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The Puppy Dog Theory Of Terrorism
Richard Clarke, counterterrorism adviser to both Bill Clinton and George W. Bush, writes at of the idiotic propaganda about fighting terrorism on Middle Eastern soil so we won't be fighting it on ours:

Does the President think terrorists are puppy dogs? He keeps saying that terrorists will "follow us home" like lost dogs. This will only happen, however, he says, if we "lose" in Iraq.

The puppy dog theory is the corollary to earlier sloganeering that proved the President had never studied logic: "We are fighting terrorists in Iraq so that we will not have to face them and fight them in the streets of our own cities."

Remarkably, in his attempt to embrace the failed Iraqi adventure even more than the President, Sen. John McCain is now parroting the line. "We lose this war and come home, they'll follow us home," he says.

How is this odd terrorist puppy dog behavior supposed to work? The President must believe that terrorists are playing by some odd rules of chivalry. Would this be the "only one slaughter ground at a time" rule of terrorism?

Of course, nothing about our being "over there" in any way prevents terrorists from coming here. Quite the opposite, the evidence is overwhelming that our presence provides motivation for people throughout the Arab world to become anti-American terrorists.

Some 100,000 Iraqis, probably more, have been killed since our invasion. They have parents, children, cousins and fellow tribal clan members who have pledged revenge no matter how long it takes. For many, that revenge is focused on America.

At the same time, investing time, energy and resources in Iraq takes our eye off two far more urgent tasks at hand: one, guarding the homeland against terrorism much better than the pork-dispensing Department of Homeland Security currently does the job; and two, systematically dismantling Al Qaeda all over the world, from Canada to Asia to Africa. On both these fronts, the Bush administration's focus is sorely lacking.

Yet in the fantasyland of illogic in which the President dwells, shaped by slogans devised by spin doctors, America can "win" in Iraq. Then, we are to believe, the terrorists will be so demoralized that they will recant their beliefs and cease their terrorist ways.

In the real world, by choosing unnecessarily to go into Iraq, Bush not only diverted efforts from delivering a death blow to Al Qaeda, he gave that movement both a second chance and the best recruiting tool possible.

via Bruce Schneier

Posted by aalkon at April 30, 2007 3:39 PM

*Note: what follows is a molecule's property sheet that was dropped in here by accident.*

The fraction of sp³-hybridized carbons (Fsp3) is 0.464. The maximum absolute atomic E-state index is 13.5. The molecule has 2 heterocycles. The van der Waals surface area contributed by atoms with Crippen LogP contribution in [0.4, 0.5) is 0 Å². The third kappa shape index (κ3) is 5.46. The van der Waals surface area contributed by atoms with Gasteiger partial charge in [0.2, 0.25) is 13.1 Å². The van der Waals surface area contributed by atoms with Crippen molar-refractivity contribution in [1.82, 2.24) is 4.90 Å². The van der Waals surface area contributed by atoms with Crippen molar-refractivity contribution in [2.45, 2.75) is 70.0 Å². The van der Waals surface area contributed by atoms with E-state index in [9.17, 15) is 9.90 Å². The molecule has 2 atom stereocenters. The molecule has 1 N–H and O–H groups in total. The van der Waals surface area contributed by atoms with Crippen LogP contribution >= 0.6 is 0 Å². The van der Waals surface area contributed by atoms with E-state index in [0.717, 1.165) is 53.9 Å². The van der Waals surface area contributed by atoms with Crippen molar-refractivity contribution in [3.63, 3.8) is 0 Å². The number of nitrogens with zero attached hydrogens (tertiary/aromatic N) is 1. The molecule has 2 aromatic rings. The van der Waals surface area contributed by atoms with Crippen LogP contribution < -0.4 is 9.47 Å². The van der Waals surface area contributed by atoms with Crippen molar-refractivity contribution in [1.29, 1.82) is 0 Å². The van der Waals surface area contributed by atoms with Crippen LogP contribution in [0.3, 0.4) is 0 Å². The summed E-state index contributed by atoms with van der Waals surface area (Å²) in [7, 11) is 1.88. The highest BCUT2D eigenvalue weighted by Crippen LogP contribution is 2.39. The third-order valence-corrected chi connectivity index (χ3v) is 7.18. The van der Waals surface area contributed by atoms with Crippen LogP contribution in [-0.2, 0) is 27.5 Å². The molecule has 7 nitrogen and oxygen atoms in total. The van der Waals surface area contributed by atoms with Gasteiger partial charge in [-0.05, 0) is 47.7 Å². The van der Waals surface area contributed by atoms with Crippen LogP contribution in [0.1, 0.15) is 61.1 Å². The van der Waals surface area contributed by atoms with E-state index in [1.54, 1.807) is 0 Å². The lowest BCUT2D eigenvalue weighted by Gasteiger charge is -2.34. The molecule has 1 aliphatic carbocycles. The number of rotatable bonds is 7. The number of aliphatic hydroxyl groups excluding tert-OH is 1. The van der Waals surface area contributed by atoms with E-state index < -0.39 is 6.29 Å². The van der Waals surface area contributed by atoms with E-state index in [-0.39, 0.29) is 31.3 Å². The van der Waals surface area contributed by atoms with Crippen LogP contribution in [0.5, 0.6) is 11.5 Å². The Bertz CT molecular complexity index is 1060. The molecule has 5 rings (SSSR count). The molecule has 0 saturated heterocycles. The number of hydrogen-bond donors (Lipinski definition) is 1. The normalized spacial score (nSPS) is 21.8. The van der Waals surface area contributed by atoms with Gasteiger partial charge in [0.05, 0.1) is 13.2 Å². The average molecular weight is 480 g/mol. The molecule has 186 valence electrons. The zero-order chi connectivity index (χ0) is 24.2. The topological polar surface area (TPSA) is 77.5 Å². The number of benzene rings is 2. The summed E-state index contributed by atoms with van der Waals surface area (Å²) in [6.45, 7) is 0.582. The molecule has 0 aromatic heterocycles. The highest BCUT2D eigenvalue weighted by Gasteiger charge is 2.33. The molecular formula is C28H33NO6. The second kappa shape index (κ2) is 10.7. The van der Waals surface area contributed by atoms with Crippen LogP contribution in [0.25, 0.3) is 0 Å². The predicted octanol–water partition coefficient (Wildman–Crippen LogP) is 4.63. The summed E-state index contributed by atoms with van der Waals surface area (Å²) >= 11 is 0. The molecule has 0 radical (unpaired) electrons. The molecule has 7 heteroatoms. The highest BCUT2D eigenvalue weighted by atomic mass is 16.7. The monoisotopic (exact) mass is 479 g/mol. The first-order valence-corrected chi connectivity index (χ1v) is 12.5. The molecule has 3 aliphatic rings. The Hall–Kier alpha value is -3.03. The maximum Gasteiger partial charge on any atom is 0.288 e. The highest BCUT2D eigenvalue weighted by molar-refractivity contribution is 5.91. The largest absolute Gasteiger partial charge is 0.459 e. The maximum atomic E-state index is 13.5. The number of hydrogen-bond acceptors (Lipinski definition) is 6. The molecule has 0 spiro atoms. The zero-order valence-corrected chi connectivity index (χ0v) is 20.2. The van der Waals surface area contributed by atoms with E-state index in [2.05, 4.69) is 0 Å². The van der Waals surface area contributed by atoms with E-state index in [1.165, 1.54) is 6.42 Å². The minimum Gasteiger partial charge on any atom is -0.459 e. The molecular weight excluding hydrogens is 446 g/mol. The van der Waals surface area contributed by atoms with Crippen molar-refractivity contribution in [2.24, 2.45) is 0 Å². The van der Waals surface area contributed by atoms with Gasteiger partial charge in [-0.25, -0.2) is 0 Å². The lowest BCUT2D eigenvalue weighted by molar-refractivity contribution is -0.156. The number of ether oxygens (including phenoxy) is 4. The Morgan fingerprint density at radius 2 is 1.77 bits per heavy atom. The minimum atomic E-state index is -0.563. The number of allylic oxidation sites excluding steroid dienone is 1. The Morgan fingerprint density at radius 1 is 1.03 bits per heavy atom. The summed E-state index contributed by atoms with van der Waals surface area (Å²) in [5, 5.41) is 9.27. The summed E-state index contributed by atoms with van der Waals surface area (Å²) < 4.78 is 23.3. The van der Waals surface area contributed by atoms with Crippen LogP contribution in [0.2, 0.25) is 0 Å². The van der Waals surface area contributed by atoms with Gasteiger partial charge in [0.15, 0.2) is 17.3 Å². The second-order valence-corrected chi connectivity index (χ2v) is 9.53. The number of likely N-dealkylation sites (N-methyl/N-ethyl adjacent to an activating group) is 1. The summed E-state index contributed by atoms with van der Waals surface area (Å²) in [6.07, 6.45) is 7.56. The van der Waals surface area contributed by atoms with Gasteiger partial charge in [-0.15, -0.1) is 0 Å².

> to both Bill Clinton and
> George W. Bush

Important note, that. On the morning of September 12, I was not inclined to credit the opinions of any holdovers from the Clinton national security teams... Especially Clarke and Tenet. And after all, wasn't Clarke the guy who gave the order setting the Bin Laden family free to flee the United States by air that day? The problem is not that he doesn't want to fight there: He doesn't want to fight anywhere.

> Iraq takes our eye off
> two far more urgent
> tasks

Amy loves to say this. When you ask what should actually be done, --meaning what steps should be taken and investments be made, rather than what outcome would she prefer-- it gets real quiet.

> guarding the homeland
> against terroris

I just don't want to hear that shit from that man. The blood is as red on his hands as any. This is despicable.

> systematically dismantling
> Al Qaeda all over the world

This isn't happening? Has he heard of a shop, like a new McDonald's franchise in a Toronto suburb, that we haven't dealt with? It would be great if he could send the address.

Posted by: Crid at April 30, 2007 11:27 AM

You will find a lot people who spent years in government service never staking their reputations on a risk. Their M.O. is to do their job slightly well. Do not create waves and appeal to the ever changing political winds. Once they retire from public service... then they can make some noise. On how they were the real mavericks within the government. If they are lucky, the press will appear interested, get a book deal and churn out a few op-eds. Schmooze enough key people to become a special advisor to a Presidential candidate.

Posted by: Joe at April 30, 2007 11:55 AM

It seems to me we live in a world where we have to both fight in Iraq and chase Al Qaeda around the world. If we don't have the resources to do both, then we have lost.

Posted by: doombuggy at May 1, 2007 7:48 AM

Ah, but we do have the resources for some methods of eradication! I have a friend who was deployed to Afghanistan. Don't think for a minute that the forces over there aren't wreaking havoc with Al-Qaeda as often as possible. And we (the general public) aren't privy to information about the cells in this and other countries that have already been taken out, and that are being targeted, simply because there'd be a media feeding frenzy. The work is being done, but it's slow go, because terrorists are like cockroaches, and there's more where they came from!

Posted by: Flynne at May 1, 2007 12:14 PM

There will always be 'terrorists' if you don't leave the job of rooting them out to the locals : who have the impressive advantages of 1) speaking the language 2) Knowing the culture 3) understanding what seems important locally and 4) being familiar with the 'bad actors' in the communities.
What is actually happening is what every intelligence service the U.S.A. runs unanimously predicted : a massive cock-up.

Posted by: opit at May 1, 2007 6:50 PM

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